Meeting the Needs of Refugees in Utah Through Interior Design


Valerie Jenkins

Document Type


Journal/Book Title/Conference

USU Student Showcase

Publication Date


Faculty Mentor

Susan Tibbitts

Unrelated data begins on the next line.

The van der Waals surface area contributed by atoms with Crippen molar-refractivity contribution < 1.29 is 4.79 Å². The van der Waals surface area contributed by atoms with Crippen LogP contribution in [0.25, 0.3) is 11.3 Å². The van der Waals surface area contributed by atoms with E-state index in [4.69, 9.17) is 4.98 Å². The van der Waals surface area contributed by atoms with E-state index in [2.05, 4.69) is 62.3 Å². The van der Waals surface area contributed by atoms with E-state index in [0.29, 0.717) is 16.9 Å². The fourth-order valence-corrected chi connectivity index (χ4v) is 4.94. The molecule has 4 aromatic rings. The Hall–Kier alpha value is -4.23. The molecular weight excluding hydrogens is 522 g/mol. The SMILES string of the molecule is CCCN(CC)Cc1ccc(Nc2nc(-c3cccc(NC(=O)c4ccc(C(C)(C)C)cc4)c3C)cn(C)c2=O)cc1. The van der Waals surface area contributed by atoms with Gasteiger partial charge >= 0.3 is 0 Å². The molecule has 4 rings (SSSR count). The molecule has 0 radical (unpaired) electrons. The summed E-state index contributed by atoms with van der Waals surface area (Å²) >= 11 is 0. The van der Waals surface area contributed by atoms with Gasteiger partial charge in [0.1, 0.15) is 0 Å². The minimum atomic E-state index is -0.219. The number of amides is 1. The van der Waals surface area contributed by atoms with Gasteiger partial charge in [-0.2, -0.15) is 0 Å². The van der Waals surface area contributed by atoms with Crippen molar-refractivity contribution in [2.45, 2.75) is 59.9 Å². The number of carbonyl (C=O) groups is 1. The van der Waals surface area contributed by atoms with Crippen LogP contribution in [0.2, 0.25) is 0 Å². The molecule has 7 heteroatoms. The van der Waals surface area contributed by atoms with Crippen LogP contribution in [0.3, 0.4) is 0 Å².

Interior design tends to favor the ten percent of the population that has a large amount of money and can afford to have a personal designer for their home or company. I will be presenting the project I have been working on for my thesis, which is focused on designing for the remaining ninety percent of people. Design is, in a sense, more imperative for the 90 percent due to the natural efficiency and wise and prudent product use that comes with good design. The target audience for this project is the group of refugees that have been relocated to South Salt Lake. Approximately 50,000 people have taken refuge in Utah. They come from many different countries and typically have been through some traumatic experiences before they arrive. These refugees arrive without money, a plan for housing, or more than the clothes on their backs. These individuals are in serious need of efficient design in their lives, and this project has been used to research their needs, and create well designed spaces for them as a way to help them feel secure in a new home in America. I will be showing the work that I have completed to meet these needs through housing design, creating a marketplace where they could begin a business, and designing a transit center that would allow them access to the trains and busses that run through the area. Each of these designs potentially affect the refugee people, as well as the other individuals who belong to the ninety percent of the population.

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